Ron Ottinger is the Executive Director of the STEM Next Opportunity Fund.
Summer is around the corner after another challenging school year for our hardworking students and teachers. Of course, those of us in education know learning does not stop over the summer. Far from it. When students have access to worthwhile opportunities for learning and growth, summer can be one of the most valuable times for young people to engage in meaningful hands-on learning. Over and over, research has demonstrated the importance of after-school and summer programs in advancing students’ academic aspirations and sparking the joy of learning, particularly in STEM (science, technology, engineering and math).
This summer is especially critical for the millions of young people who have experienced “learning loss” in the last two years due to the Covid-19 pandemic.
Numerous studies have shown that shifts in how students learn have affected learning outcomes. Teachers continue to support students’ social and emotional health and other crises that have affected learning. These challenges are very complex and call for complex solutions.
Fortunately, school communities are getting creative with how to use federal aid from the American Rescue Plan (ARP) to support students’ growth effectively. According to a new analysis from FutureEd, summer learning is the number one solution districts are embracing to address learning recovery. According to the same study, nearly two-thirds of districts plan to use ARP funds for summer and after-school programs. These programs include after-school and summer learning opportunities within the public system and community organizations.
That’s the good news. The reality, however, is that school systems can’t do it all alone. The available funding is not enough to meet the demand. According to the America After 3PM report, three children must wait to get into an after-school program for each child admitted. In addition, many complex operational necessities, like transportation and program staffing, too often go under-resourced, ultimately preventing students living in “resource deserts” from accessing these all-important programs. The effort becomes a bust, and students, parents and teachers pay the price. This has been the case, especially for youth from underserved communities and students with disabilities.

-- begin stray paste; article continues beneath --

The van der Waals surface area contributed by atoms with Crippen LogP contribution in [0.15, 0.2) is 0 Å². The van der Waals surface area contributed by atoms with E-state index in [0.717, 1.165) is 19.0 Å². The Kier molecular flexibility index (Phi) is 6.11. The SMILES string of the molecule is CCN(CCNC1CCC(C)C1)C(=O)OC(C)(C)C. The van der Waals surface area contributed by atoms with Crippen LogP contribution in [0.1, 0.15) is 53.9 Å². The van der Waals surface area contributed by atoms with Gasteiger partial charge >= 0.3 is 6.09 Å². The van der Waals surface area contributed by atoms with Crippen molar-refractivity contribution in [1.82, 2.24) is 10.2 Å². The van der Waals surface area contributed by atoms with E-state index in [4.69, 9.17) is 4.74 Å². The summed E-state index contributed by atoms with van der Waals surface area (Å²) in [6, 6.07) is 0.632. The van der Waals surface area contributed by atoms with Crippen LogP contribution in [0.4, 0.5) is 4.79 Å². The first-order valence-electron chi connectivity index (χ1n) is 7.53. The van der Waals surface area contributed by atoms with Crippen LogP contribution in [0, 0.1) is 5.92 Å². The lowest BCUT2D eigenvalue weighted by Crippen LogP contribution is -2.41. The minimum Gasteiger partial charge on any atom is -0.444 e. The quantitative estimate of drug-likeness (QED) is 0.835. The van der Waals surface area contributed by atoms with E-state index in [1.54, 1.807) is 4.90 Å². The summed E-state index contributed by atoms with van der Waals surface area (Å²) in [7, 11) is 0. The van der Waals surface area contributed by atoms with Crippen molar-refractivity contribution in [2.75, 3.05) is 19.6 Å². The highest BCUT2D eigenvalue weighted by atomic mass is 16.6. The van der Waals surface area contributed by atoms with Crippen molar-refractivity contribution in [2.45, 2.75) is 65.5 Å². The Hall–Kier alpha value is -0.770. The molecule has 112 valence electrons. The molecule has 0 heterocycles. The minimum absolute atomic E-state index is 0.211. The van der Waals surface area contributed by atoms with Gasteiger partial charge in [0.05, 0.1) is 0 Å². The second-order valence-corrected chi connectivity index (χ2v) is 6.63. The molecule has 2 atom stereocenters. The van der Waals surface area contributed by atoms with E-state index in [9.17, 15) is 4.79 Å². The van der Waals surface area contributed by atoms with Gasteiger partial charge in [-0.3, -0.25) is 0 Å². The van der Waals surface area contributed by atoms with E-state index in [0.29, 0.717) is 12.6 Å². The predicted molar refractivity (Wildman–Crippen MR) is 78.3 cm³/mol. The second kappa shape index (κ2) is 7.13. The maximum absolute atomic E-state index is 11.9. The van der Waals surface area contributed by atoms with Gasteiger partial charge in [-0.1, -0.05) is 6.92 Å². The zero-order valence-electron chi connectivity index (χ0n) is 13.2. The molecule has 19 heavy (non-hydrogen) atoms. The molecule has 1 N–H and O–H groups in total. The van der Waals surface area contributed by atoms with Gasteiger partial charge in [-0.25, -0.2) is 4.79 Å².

That is why I believe philanthropies, corporations and other education investors must step up to prioritize summer learning. As the executive director of a venture philanthropy fund, I believe this is an opportunity that needs to be pushed as far and wide as possible. I’ve found support is needed, particularly for out-of-school opportunities in STEM, where Black, Latino/a and female students have disproportionately lacked access to opportunities—even before the pandemic—and where we’re bound to see learning gaps grow even wider in years to come if learning losses aren’t reversed.
What should this support look like? Here are a few areas worth investors’ focus on.
Communication across learning environments can be challenging, especially across different organizations. Technical assistance can provide opportunities for classroom teachers and out-of-school educators to create channels of communication that uplift each child’s new bright spots and learning needs. Technical assistance can be particularly helpful to ensure the most effective strategies, backed by research, are incorporated into the learning continuum.
Investors should consider focusing on technical assistance to help partnerships between districts and programs. This way, districts and after-school/summer providers can work together to focus on an aligned approach to kids’ needs.
Family engagement is another important area investors can advance for programs, schools and families. Family engagement supports students, especially our most marginalized. By creating partnerships between schools and after-school and summer programs, staff can develop a united strategy and leverage their resources and partnerships to get families excited about their child’s progress.
Social And Emotional Learning (SEL)
Investors can also focus on supporting social and emotional learning (SEL). This can come in many forms, such as awarding grants to communities for in-school, out-of-school and summer programs aimed at developing students’ social and emotional skills.
Overall, I believe we must all do our part to ensure ARP funding gets to the providers who can partner with districts and school systems and help networks advocate for state policies and continued funding beyond these one-time funds. The ROI is clear: The U.S. Department of Education has highlighted how collaborative funding enhances academic and emotional supports in districts across the country.
School systems and investors alike still have time to make smart investments in summer learning to help our students fulfill their potential during this challenging time. Students, teachers and after-school educators deserve nothing less. These summer months can do wonders for students if young people are able to access quality learning opportunities that don’t just help make up for lost time but enhance their knowledge and skills in exciting ways they can’t even imagine. How will you do your part?